Whether or not George chooses to stay in this city or relocate wherever his passion for the open road takes him, he will embrace the change, whatever it maybe, and channel it into his music. Whatever life throws his way, especially if it brings him into a rougher moment in his career, George will center his focus on the fact that he has felt blessed enough to continue doing music.

“My Dad told me a long time ago, that wherever you are, whatever you wind up doing in life, no one can ever take away your ability to create and play music. To me, every moment is a proud moment. I always view myself as an artist first and that everything I do is part of a larger dialog beyond myself.

“The music industry has turned a blind eye to creativity and has focused on profit. I mean [the need] has always been there, but I don’t believe a band like The Beatles could ever make it in today’s music business structure. This is why Independent Artists are more vital than ever. While I might sound critical, I am very hopeful for the future of music and where it will wind up.”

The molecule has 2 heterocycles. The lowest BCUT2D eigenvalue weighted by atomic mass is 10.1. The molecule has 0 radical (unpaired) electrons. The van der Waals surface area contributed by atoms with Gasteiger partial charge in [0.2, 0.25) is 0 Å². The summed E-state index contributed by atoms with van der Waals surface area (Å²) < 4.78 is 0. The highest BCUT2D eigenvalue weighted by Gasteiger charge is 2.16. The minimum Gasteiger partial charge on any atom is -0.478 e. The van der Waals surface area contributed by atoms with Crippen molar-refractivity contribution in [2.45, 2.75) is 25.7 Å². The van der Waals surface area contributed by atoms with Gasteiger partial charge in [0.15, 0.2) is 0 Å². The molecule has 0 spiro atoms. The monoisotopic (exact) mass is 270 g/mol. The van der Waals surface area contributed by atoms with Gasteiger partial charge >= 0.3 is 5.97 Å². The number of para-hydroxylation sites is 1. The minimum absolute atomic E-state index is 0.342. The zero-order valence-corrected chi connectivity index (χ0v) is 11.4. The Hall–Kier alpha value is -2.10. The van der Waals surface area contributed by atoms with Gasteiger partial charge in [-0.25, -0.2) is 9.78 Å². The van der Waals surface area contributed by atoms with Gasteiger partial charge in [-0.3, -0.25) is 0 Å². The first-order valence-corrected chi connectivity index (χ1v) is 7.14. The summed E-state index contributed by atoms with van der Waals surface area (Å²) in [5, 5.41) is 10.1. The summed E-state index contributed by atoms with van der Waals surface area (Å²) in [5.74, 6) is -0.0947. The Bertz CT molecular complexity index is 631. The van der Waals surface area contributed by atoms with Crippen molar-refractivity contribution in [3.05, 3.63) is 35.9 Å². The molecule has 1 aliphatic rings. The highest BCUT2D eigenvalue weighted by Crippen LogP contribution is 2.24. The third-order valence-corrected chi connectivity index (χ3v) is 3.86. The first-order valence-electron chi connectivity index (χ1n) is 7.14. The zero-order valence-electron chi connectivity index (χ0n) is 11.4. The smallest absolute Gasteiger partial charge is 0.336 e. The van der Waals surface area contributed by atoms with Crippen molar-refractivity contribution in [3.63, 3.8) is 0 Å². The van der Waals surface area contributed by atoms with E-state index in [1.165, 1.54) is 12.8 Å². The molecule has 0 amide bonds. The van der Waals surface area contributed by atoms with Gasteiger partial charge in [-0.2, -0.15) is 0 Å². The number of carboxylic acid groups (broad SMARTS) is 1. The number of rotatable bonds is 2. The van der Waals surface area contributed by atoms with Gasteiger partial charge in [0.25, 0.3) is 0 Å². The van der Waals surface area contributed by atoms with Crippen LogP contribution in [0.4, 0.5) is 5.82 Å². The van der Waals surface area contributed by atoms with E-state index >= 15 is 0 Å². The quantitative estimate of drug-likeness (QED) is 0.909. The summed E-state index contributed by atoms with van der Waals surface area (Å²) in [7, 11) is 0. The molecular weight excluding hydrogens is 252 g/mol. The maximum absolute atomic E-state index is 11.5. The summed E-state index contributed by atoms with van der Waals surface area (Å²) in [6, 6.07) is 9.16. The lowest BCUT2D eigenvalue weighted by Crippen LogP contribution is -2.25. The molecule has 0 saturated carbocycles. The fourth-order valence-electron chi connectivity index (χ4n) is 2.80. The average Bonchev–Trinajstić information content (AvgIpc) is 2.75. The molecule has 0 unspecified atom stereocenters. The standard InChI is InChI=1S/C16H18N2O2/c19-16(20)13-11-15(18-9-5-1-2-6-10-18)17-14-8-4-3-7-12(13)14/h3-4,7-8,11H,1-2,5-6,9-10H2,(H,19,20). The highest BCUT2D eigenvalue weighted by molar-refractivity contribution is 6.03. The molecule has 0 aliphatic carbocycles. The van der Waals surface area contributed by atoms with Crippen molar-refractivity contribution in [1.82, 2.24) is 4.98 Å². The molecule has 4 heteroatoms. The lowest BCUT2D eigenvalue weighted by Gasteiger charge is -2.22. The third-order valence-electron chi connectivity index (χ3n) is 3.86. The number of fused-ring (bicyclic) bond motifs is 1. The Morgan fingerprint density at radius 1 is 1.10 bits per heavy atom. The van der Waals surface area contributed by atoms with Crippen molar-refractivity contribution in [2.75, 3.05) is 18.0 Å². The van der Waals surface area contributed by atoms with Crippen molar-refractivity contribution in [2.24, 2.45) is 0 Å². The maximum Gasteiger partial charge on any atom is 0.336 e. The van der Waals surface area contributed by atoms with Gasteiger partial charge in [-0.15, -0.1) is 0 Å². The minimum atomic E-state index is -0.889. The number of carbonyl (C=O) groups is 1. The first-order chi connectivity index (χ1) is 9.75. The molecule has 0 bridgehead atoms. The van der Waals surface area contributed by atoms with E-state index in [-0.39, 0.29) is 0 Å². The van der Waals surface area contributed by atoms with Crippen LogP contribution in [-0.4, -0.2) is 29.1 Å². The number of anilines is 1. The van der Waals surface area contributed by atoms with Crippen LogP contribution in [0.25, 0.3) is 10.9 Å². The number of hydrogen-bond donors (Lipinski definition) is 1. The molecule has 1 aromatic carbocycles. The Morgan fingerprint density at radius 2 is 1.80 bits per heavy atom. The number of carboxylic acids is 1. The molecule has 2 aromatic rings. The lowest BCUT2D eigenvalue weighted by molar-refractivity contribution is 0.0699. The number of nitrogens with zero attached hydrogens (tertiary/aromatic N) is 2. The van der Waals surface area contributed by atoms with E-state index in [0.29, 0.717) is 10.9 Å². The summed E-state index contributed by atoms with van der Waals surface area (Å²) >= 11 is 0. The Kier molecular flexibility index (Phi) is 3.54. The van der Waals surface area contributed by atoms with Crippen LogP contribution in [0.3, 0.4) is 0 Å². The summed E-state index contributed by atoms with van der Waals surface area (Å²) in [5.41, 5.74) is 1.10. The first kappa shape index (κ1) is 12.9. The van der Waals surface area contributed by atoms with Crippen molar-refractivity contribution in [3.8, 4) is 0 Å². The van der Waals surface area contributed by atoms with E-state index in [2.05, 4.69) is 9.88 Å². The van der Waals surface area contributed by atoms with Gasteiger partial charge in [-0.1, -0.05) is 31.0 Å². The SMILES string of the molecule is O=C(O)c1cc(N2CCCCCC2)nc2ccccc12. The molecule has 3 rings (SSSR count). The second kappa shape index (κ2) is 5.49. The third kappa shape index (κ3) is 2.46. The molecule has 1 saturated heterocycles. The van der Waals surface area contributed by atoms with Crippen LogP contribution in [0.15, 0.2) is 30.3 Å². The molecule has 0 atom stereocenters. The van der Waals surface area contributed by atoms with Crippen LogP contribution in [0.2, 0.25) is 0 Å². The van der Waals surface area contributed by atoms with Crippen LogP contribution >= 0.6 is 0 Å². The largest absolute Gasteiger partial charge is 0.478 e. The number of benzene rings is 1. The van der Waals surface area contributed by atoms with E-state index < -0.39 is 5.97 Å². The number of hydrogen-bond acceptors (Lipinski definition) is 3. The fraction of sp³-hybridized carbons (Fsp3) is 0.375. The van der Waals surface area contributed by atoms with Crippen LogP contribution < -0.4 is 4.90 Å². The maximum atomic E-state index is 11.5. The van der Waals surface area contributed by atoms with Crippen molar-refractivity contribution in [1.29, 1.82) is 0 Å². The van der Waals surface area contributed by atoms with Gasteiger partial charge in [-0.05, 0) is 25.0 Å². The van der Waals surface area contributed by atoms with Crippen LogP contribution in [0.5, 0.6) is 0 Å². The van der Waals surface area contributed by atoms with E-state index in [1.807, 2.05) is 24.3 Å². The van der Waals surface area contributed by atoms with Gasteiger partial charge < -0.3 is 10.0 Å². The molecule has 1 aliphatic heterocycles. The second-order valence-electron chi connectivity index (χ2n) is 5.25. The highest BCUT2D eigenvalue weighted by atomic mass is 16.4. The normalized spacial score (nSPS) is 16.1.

[i] Gypsy George says he “sort of stole a page from John Lennon & Yoko Ono’s concept for the ‘Plastic Ono Band.’ They had a philosophy that ‘anyone’ can be a member of the band, and were adamant that there was no ‘set’ lineup (G. Mihalopoulos, personal communications, June 9, 2015).”

Works Cited

“In the Spotlight: Gypsy George – Musician” (2011). National Herald. Retrieved from http://www.gypsygeorge.com/uploads/9/0/3/2/9032999/national_herald.pdf

 

The Best Artist Interviews of 2014!

You are right; I wrapped up the departing year yesterday with looking at what listeners found most interesting in New Music for 2014 regarding major music events in New York City. Now, I want to welcome the New Year with a look at which interviews Music Historian readers from everywhere, 88 countries including the U.S. (leading the pack), then Brazil, and Germany not far behind, found most exciting. Let’s start the countdown!

No. 5: Juicebox

Soul, a foundation that can’t go wrong: An interview with Juicebox members, Lisa, Nick, Isaac & Jamie